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Specializing in problems of the Ear, nose, sinuses and throat.

An ear, nose and throat specialist (ENT) is a physician trained in the medical and surgical treatment of the ears, nose, throat, and related structures of the head and neck. They have special expertise in managing diseases of the ears, nose and nasal passage sinuses, larynx (voice box), oral cavity and upper pharynx (mouth and throat), as well as structures of the neck and face. ENT is the oldest medical specialty in the United States.

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Category Archives: ENT Doctor

Choosing an ENT Doctor

Otolaryngology is one of the oldest medical specialties in the US. Every year, millions of Americans visit otolaryngologists.  You may not have heard this word before, but you must be familiar with an ENT (Ear, Nose, and Throat) specialist.

ENT doctors manage and diagnose disorders and diseases related to ear, nose, throat, head, and neck. They can treat ordinary conditions that you frequently encounter like clogged ears, a stuffy nose, or a sore throat. Additionally, they can treat severe disorders including tumors and cancers. Otolaryngologists treat diseases with medical and surgical skills both –depending on the intensity of the condition.

What to Look For in an ENT?

Ear, nose, and throat are crucial to the proper functioning of the rest of the body. You can’t afford to take any risk for treating disorders related to them. No one wants to compromise on health, and surely you won’t either. Before booking an appointment with an ENT, make sure to consider some important facts.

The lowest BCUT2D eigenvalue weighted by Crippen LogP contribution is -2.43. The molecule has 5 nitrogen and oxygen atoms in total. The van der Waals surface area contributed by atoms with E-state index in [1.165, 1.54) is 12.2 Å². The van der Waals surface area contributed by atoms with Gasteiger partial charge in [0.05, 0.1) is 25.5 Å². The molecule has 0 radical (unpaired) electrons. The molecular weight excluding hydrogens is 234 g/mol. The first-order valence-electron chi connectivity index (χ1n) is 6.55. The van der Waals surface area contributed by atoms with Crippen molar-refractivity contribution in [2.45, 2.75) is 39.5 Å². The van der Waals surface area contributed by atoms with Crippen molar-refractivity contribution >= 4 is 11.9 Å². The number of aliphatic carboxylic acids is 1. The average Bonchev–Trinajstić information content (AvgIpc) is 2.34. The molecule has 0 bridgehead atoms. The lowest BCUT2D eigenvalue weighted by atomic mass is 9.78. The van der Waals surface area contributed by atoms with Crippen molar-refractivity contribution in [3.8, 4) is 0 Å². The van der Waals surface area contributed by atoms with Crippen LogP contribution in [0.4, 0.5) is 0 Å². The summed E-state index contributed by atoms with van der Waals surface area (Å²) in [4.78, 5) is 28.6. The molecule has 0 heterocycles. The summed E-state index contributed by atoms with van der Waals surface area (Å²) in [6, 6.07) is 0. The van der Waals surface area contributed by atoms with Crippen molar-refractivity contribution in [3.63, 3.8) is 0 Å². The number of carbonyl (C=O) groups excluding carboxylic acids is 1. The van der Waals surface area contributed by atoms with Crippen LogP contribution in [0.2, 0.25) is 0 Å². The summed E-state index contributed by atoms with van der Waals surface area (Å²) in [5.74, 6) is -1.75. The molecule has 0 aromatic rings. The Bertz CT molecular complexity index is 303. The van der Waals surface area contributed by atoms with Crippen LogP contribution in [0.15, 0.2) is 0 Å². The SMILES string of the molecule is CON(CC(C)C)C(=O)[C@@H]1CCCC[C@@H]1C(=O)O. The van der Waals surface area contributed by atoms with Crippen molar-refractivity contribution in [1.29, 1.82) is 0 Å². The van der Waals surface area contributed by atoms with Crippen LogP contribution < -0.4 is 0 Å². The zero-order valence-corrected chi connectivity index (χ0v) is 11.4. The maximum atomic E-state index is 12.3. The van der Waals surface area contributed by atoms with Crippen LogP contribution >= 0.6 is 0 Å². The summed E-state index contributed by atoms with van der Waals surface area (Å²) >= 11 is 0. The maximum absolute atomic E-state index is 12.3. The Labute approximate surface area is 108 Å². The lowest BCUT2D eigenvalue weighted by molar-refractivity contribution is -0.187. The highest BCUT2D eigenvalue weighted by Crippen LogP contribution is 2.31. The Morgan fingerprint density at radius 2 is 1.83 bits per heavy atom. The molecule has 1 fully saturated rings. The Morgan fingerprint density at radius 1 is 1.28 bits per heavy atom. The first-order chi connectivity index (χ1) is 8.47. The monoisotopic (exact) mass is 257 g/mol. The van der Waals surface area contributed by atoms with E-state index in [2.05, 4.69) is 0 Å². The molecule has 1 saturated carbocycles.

1.    Credentials

ENT doctors have to complete 15 years of education and training to qualify as an expert in Otolaryngology. The journey starts from a four-year undergraduate degree followed by another four-years in the medical school.

A doctor has to finish a residency program of five years. He/she needs to dedicate time to general surgeries, critical care, and anesthesia.  The next step is to undergo an evaluation and get certified. For this, the trainee otolaryngologist has to pass a written and oral examination. The American Board of Otolaryngology (ABOto) administers this exam.

There are various online sources that you can visit to check the credentials of your ENT; National Committee for Quality Assurance is one of them.

2.    Specialized Area

Though most of the ENT physicians are professionally ready to treat otolaryngological diseases, some pursue additional training in one of the subspecialty. The specialized areas include

  • Allergies: allergy sensitivities using medicines or immunotherapy
  • Facial Plastic and Reconstructive Surgery: cosmetic, reconstructive, or trauma surgery
  • Head and Neck Surgery: For removal of cancerous and non-cancerous tumors
  • Laryngology: throat diseases and disorders
  • Otology/ Neurotology: ear problems including infections, traumas and nerve pathway disorders
  • Pediatric otolaryngology: treatment of children and infants with a congenital disability
  • Rhinology: nasal disorders and sinuses